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Monday, September 25, 2006 |
Risk Analysis

I get tired of hearing people talk about spinach nowadays. It was fun for the first couple of days, making jokes about how dangerous it was, but then it dawned on me that for a lot of people, it wasn't really a joke.

The sad part is that this appears to be part of the recent march in waves of panic that have washed over our fair land in recent years. The maddenning panic over anthrax, where people were busting into doctor's ofices to grab Cipro; the mad rush for duct tape in case of some amorphous chemical/radiological/biological attack; and now the mad spinach panic of 2006. Maybe it's just me, but it seems that we seem to suffer from a social allergic reaction. Now that the Cold War is over, and the world really isn't coming to an end, we overreact to minor dangers in irrational ways.

In the case of spinach, the sad part is that nobody seems to understand that we live in a new world, a post Jack-In-The-Box world of dangerous E.Coli. Jack in the Box should have been the alarm that changed everything, but of course it wasn't. The problem was improper cooking, the fault was sloppy slaughterhouses, the danger lay in Jack in the Box. Which is all true, and completely wrong too.

The problem lies in one single strain of E.Coli, and how we've built an agro-industrial complex that just happens to be the perfect envionment for it to breed in. We feed beef corn to fatten them up faster and fatter, conveniently ignoring the biology of a cow and how thousands of years of breeding and evolution has built it for eating grass. The chemistry of the cow's stomach, a wonderfully complex and messy thing at that, changes so that it produces nothing but poisonous E.Coli. We breed hundreds of thousands of cows to satisfy our hunger for cheap beef, and the E.Coli is someone else's problem, especially if they happen to be downstream. And on the flipside, thanks to fertilizers and pesticides and triple washed salad, we make food so "safe" we forget the basics about food safety.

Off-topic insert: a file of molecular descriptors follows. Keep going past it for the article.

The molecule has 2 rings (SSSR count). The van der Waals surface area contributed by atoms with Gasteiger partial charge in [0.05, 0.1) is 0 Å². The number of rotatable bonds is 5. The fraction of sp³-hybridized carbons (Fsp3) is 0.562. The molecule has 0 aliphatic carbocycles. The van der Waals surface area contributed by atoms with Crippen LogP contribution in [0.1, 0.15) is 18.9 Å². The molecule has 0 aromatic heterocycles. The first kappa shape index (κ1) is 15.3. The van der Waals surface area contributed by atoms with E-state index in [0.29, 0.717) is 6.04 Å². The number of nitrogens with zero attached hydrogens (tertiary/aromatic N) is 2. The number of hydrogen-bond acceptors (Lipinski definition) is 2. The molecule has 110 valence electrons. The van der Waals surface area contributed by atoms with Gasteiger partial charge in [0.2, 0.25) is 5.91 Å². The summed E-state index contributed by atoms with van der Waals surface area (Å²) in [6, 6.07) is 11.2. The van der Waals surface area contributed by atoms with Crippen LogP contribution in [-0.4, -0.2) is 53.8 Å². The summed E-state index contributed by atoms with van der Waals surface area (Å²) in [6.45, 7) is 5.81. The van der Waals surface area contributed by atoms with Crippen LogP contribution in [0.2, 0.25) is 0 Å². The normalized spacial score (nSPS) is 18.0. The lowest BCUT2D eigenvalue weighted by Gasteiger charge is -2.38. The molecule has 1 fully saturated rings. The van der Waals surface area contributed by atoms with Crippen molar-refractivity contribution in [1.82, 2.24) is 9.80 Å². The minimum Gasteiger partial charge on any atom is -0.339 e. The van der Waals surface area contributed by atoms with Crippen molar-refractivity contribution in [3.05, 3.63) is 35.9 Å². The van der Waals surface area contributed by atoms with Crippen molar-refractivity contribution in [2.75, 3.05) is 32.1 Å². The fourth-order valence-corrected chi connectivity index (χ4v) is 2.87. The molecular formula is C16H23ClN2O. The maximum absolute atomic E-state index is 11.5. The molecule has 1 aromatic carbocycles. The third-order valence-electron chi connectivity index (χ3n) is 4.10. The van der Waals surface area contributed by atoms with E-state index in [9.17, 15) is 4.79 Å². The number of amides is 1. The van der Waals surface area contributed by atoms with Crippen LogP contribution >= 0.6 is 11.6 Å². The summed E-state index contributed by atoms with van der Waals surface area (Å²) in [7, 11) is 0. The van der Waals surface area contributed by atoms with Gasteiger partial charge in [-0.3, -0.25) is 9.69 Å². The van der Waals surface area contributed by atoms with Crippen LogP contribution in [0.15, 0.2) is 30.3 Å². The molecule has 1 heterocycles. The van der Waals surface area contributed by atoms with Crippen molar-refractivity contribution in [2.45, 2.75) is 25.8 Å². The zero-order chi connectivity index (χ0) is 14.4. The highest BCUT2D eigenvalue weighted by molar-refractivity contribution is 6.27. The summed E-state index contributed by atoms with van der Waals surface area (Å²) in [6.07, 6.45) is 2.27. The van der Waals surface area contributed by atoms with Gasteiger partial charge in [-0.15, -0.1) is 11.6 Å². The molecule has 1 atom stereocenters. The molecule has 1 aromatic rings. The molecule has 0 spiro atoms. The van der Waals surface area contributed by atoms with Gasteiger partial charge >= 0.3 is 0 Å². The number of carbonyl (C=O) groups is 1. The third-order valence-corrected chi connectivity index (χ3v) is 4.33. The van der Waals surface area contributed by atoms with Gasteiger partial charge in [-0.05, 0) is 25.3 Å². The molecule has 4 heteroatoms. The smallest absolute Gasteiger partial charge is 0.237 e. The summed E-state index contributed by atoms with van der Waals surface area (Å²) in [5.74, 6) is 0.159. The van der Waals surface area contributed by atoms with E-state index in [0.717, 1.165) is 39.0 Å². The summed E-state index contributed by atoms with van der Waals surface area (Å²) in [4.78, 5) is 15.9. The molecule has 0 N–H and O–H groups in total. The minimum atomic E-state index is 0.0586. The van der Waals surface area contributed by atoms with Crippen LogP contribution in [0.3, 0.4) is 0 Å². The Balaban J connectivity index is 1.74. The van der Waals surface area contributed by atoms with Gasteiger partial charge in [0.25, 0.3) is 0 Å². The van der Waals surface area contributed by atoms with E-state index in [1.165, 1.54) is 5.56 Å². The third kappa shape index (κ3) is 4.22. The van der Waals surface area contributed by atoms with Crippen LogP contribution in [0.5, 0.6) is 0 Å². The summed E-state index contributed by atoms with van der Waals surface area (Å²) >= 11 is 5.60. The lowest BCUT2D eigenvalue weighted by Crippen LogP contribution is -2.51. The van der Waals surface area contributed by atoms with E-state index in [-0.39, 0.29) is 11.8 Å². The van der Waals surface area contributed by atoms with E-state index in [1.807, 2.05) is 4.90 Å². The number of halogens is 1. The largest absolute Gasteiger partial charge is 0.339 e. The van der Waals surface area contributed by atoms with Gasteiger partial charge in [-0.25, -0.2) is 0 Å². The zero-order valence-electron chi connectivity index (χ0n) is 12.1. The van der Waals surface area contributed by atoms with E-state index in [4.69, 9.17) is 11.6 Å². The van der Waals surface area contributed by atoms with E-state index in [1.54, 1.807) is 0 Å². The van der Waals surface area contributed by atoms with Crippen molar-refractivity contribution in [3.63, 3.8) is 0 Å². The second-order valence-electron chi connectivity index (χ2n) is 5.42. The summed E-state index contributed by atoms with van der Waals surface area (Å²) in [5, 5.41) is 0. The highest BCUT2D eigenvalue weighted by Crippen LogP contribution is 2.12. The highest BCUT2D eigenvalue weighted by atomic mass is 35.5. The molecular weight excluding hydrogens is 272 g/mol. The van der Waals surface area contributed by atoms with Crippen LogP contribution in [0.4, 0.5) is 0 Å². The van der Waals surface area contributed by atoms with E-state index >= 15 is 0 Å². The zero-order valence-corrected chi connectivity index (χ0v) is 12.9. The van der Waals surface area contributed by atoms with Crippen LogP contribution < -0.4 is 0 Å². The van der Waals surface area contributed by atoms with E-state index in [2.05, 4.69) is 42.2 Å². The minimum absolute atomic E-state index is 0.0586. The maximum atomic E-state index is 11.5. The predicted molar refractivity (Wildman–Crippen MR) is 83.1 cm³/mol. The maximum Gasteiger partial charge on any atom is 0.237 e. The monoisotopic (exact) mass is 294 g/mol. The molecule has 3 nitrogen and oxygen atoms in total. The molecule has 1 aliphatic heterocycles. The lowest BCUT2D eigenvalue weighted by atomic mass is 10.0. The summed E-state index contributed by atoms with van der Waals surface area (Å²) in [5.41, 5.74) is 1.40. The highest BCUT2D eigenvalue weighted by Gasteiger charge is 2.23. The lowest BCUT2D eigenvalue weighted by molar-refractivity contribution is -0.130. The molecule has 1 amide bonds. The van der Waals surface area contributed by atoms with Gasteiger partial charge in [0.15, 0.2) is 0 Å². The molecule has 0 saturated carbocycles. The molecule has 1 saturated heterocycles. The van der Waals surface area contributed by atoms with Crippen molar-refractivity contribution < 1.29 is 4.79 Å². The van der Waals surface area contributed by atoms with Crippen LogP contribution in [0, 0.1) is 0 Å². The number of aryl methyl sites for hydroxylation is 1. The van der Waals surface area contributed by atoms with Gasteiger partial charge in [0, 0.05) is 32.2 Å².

And now we've come to learn that just like roaches, rats, and pigeons, E.Coli has found a perfect place to live, and that place is amongst us.

This isn't the first time we've been bitten hard. Jack in the Box. Tainted scallions. Tainted water at several state fairs. Basic food safety must be followed, and even then there are no more guarantees. Anything raw should be washed. Thoroughly. Anything cooked should be cooked. Thoroughly. Any deviations, and you're taking on additional risk. And these risks aren't new, Salmonella isn't a sexy exotic disease, but I'd wager that if you run the numbers it's just as deadly, and it's been a problem for decades.

I see people talking about how they'll not eat spinach for months, even if the stuff clearly came from a farm in New Jersey, 1,000 miles away from the current contamination point. And as they talk, they're busy stuffing themselves with undercooked hamburger or salad-in-a-bag that hasn't been washed.

Not that I really should get too upset over that anyway, because unless you're really unlucky, it's not the spinach that'll get you in the end. It's not the terrorists, or the anthrax, or the stingrays, or the illegal guns. It's going to be the daily drive to work. It's going to be shovelling the snow. It's going to be that donut. That single gram of saturated fat you're not going to burn today, and one you'll pick up tomorrow, and the day after that.

Damnit. Now I feel like having a donut.

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